By letter dated September 11, 2003, and entitled "Subject: Notice of Determination Concerning Your Request for Relief from Joint and Several Liability under Section 6015", the Appeals Office informed petitioner that she was not eligible for relief under section 6015(b), (c), or (f).

At no time was petitioner abused by Mr. Butner. Nor has petitioner verified at any time that she would suffer an economic hardship if relief under section 6015 for the taxable years 1994, 1995, 1998, and 1999 were not granted.

On December 15, 2003, petitioner filed a petition with the Court for review of respondent's determination denying her request for relief under section 6015 with respect to each of the taxable years 1994, 1995, 1998, and 1999.

OPINION

In general, each of the spouses who file jointly an income tax return is responsible for the accuracy of, and is jointly and severally liable for the entire liability shown due in, such return. Sec. 6013(d)(3); Butler v. Commissioner , 114 T.C. 276, 282 (2000). In certain circumstances, a spouse may obtain relief from such joint and several liability if the requirements of section 6015 are satisfied.

Section 6015 applies to any liability for tax arising after July 22, 1998, and to tax liabilities arising on or before July 22, 1998, that remain unpaid as of such date. Internal Revenue Service Restructuring and Reform Act of 1998, Pub. L. 105-206, sec. 3201(g), 112 Stat. 740. In the present case, the respective liabilities of petitioner and Mr. Butner arose with respect to the taxable years 1994, 1995, 1998, and 1999. The respective liabilities of petitioner and Mr. Butner for the taxable years 1994 and 1995 arose before July 22, 1998, but remained unpaid as of that date. The respective liabilities of petitioner and Mr. Butner for the taxable years 1998 and 1999 arose after July 22, 1998. Section 6015 is applicable to the respective liabilities of petitioner and Mr. Butner for the taxable years 1994, 1995, 1998, and 1999.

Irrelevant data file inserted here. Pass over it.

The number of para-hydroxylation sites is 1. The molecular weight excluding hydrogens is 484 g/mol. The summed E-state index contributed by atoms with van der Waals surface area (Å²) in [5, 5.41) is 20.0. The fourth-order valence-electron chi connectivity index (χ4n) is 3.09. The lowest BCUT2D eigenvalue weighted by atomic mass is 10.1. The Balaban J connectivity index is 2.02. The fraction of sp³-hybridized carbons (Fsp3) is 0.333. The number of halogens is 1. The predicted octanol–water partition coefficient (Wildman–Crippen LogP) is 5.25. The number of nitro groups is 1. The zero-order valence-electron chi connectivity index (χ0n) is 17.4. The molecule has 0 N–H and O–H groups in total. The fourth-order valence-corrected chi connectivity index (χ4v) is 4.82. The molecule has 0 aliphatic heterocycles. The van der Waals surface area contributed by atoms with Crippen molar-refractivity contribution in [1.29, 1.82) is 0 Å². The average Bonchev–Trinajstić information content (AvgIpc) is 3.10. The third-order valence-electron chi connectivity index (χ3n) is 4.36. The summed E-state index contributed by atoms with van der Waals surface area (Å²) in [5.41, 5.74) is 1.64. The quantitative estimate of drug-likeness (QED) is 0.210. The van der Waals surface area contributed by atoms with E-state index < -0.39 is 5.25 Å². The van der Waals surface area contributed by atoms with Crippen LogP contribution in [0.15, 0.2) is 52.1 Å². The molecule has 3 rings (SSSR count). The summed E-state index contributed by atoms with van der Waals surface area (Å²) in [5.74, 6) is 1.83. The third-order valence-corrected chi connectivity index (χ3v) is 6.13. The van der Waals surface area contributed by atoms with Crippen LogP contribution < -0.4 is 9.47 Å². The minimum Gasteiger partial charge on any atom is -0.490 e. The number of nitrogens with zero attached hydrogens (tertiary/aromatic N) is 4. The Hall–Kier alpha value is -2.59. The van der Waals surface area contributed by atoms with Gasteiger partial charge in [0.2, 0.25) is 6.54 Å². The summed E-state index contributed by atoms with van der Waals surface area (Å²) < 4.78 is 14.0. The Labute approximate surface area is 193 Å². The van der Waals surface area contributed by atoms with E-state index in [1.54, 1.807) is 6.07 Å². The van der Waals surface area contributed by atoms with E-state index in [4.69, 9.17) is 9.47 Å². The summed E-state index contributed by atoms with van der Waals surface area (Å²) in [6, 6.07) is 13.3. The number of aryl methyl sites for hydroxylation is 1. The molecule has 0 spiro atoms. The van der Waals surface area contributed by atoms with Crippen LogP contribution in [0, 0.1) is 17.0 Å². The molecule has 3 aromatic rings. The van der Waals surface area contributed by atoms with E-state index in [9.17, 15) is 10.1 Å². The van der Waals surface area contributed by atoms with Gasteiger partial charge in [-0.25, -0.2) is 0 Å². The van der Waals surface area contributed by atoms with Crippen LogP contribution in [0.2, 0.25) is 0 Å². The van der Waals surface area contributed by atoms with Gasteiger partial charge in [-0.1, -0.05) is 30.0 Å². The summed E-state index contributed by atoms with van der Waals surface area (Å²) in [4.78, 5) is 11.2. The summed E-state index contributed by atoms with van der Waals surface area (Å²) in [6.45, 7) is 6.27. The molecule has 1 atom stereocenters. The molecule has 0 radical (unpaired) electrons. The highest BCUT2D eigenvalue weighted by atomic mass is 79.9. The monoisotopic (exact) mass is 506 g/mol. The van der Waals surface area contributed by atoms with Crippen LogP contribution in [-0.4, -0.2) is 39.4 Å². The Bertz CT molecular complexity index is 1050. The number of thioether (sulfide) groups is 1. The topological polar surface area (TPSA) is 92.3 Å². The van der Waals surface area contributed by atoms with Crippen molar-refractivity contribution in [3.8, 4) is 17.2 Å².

Section 6015(a)(1) provides that a spouse who made a joint return may elect to seek relief from joint and several liability under section 6015(b) (dealing with relief from liability for an understatement of tax with respect to a joint return). Section 6015(a)(2) provides that a spouse who is eligible to do so may elect to limit that spouse's liability for any deficiency with respect to a joint return under section 6015(c). Relief from joint and several liability under section 6015(b) or (c) is available only with respect to a deficiency for the year for which relief is sought. Sec. 6015(b)(1)(D) and (c)(1); see H. Conf. Rept. 105-599, at 252-254 (1998), 1998-3 C.B. 747, 1006-1008. If relief is not available under either section 6015(b) or (c), an individual may seek equitable relief under section 6015(f), which may be granted by the Commissioner of Internal Revenue (Commissioner) in the Commissioner's discretion.

Section 6015(b)

Section 6015(b) provides a spouse relief for an "understatement" (as defined in section 6662(d)(2)(A)) 10 of tax in a joint income tax return that is attributable to erroneous items of the other spouse.

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10 ═ Sec. 6662(d)(2)(A) defines the term "understatement" as the excess of the amount of tax required to be shown in the tax return over the amount of tax shown in such return.

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In the present case, petitioner does not seek relief from an understatement in any of the income tax returns that she and Mr. Butner jointly filed for the taxable years 1994, 1995, 1998, and 1999, respectively. Rather, she seeks relief from the respective self-employment taxes that were shown due in such returns and that were not paid when she and Mr. Butner filed those returns. Because there is no understatement of tax for any of the taxable years 1994, 1995, 1998, and 1999, relief is not available to petitioner under section 6015(b). See Washington v. Commissioner , 120 T.C. 137, 146 (2003); see also Hopkins v. Commissioner , 121 T.C. 73, 88 (2003). Section 6015(c)